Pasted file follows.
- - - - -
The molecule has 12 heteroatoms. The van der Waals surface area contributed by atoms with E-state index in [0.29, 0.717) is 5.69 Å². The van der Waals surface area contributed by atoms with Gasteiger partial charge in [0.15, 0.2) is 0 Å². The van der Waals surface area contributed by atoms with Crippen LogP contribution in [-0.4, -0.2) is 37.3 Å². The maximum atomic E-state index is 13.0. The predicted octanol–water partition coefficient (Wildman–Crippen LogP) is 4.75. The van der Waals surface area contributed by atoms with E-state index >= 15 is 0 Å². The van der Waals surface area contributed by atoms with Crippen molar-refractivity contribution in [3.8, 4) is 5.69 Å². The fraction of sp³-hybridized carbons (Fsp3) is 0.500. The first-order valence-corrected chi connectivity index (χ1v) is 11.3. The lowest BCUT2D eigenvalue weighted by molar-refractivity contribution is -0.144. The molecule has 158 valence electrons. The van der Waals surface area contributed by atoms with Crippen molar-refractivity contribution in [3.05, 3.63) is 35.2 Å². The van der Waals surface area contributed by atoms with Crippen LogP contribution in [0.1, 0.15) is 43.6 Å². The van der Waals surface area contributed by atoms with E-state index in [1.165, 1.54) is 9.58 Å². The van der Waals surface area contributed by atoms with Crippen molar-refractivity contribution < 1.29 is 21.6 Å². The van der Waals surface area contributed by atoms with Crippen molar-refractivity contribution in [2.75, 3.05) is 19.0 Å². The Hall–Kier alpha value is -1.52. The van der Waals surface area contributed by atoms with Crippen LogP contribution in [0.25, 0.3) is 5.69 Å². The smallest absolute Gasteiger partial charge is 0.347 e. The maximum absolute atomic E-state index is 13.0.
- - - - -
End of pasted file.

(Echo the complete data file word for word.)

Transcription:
The molecule has 12 heteroatoms. The van der Waals surface area contributed by atoms with E-state index in [0.29, 0.717) is 5.69 Å². The van der Waals surface area contributed by atoms with Gasteiger partial charge in [0.15, 0.2) is 0 Å². The van der Waals surface area contributed by atoms with Crippen LogP contribution in [-0.4, -0.2) is 37.3 Å². The maximum atomic E-state index is 13.0. The predicted octanol–water partition coefficient (Wildman–Crippen LogP) is 4.75. The van der Waals surface area contributed by atoms with E-state index >= 15 is 0 Å². The van der Waals surface area contributed by atoms with Crippen molar-refractivity contribution in [3.8, 4) is 5.69 Å². The fraction of sp³-hybridized carbons (Fsp3) is 0.500. The first-order valence-corrected chi connectivity index (χ1v) is 11.3. The lowest BCUT2D eigenvalue weighted by molar-refractivity contribution is -0.144. The molecule has 158 valence electrons. The van der Waals surface area contributed by atoms with Crippen molar-refractivity contribution in [3.05, 3.63) is 35.2 Å². The van der Waals surface area contributed by atoms with Crippen LogP contribution in [0.1, 0.15) is 43.6 Å². The van der Waals surface area contributed by atoms with E-state index in [1.165, 1.54) is 9.58 Å². The van der Waals surface area contributed by atoms with Crippen molar-refractivity contribution < 1.29 is 21.6 Å². The van der Waals surface area contributed by atoms with Crippen molar-refractivity contribution in [2.75, 3.05) is 19.0 Å². The Hall–Kier alpha value is -1.52. The van der Waals surface area contributed by atoms with Crippen LogP contribution in [0.25, 0.3) is 5.69 Å². The smallest absolute Gasteiger partial charge is 0.347 e. The maximum absolute atomic E-state index is 13.0.